The team hosted a broker open house after an offer was accepted on Anderson's home. The information was placed on the Multiple Listing Service, an agents-only site, that the items in Anderson's home were going to be available in a moving sale. As a result, not only did Realtors come to take a look at what was on sale, but so did many of their clients. Susan Waddle, a Realtor and sales developer for Sandals Resorts who was instrumental in helping Anderson host a successful yard sale, says the MLS listing leads folks (who are looking for negotiable items) to call for more details.
Here are some additional tips for maximizing the exposure of your moving sale and selling off as many of your unwanted items as possible before your move.
1. Publicize your yard sale through word of mouth/social networking
First and foremost, pick a yard sale date and then start networking. Once your moving date is set, plan your yard sale a few weeks prior. Immediately start some door-to-door visits asking neighbors to attend, as well as to spread the word to their co-workers, friends and family that you're hosting a yard sale. Then let friends know via e-mail or a post on a social media network like Facebook or Twitter. This technique will give you maximum exposure as the power of sharing over the Internet will make news of your moving sale go viral. More people, more sold items! For massive exposure to the general public, some of the best places to announce a moving sale are Craigslist or eBay.
Waddle calls consignment shops your "best bet" in lieu of, or along with, yard sales. "Not only are you getting a fair price for your goods -- they pick up," she says. "And you are helping another business and perhaps another family in your community." It will take some calls, visits to your local shops, or asking around to find the right shop to use. The Junior League is a great place to start. They're reputable, experts at consignment, and their proceeds have been helping women since 1901. Another great tool for scoping out the good shops is Consignmentshops.com, a comprehensive site that features stores throughout the country and includes information on the specialty of each one.
4. Advertise to special interest clubs or groups
Selling specialty items is probably one the toughest tasks of a yard sale. Perhaps you find you're stuck with strange family hand-me-downs, like motorcycle parts, or camping gear that is no longer needed. Waddle suggests that you get the the word out about these strange belongings to local special-interest groups. "We had a client that was a car buff and he passed away, but his wife was loaded down with Harley and collectible car parts, so we called a few clubs in the area and they came with cash and lots of friends," she says. Check with places like Harley Davidson and Antiques & Collectibles National Association for their local clubs.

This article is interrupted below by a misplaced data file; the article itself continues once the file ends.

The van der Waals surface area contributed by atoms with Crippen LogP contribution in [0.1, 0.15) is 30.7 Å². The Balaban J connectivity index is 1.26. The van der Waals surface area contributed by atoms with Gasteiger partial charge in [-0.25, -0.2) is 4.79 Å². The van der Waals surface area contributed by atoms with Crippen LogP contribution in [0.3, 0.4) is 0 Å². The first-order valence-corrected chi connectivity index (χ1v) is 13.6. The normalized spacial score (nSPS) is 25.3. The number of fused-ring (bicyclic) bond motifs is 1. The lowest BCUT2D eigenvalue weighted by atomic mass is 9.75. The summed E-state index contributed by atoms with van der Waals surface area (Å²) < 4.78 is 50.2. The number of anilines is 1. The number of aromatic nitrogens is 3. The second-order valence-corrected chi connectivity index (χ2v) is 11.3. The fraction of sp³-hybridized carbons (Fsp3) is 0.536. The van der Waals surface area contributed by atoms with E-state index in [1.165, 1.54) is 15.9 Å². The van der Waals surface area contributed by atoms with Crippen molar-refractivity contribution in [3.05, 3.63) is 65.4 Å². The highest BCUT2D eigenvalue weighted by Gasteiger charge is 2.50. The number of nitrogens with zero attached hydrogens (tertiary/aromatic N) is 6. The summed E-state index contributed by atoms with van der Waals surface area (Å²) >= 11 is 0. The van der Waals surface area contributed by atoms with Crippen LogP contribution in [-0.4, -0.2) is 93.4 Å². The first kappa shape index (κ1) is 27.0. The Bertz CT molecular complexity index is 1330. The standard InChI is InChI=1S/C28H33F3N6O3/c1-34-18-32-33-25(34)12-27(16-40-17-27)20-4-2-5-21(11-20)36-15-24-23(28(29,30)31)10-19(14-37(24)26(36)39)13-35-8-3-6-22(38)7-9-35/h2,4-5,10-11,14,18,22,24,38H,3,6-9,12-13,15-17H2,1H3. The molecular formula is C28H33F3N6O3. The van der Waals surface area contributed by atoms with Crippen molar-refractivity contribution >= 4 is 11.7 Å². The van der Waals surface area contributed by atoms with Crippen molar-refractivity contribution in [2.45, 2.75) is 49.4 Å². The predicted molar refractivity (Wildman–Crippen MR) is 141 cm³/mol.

5. Donate to community organizations
Church and civic groups like Rotary or Kiwanis are examples of organizations that could take goods off your overloaded hands. They host moving sales and events that could accommodate selling your goods. However, be aware that they may expect the items to be donated and so there will be no money made from this. (Through some groups your donations could be tax deductible). The silver lining is that a set of bowls, lamps, used furniture, pots and pans, etc., could be just what someone in need could really use.
The primary focus of a yard sale is to do your spring cleaning -- clean and clear out before you move. The rule of thumb for finding what to sell for your moving sale is: If it hasn't been used in a year or more, sell it. This will keep what needs to be packed to a minimum and alleviate the stress of an overwhelmingly large amount of items (that you won't use again) making the move with you.
Want more tips to help you move ? Here are more AOL Real Estate guides to help:
- Movers: Hire Professionals or Do-It-Yourself?
- Best Ways to Unpack After Moving
- Moving With Kids: More Fun, Less Stress
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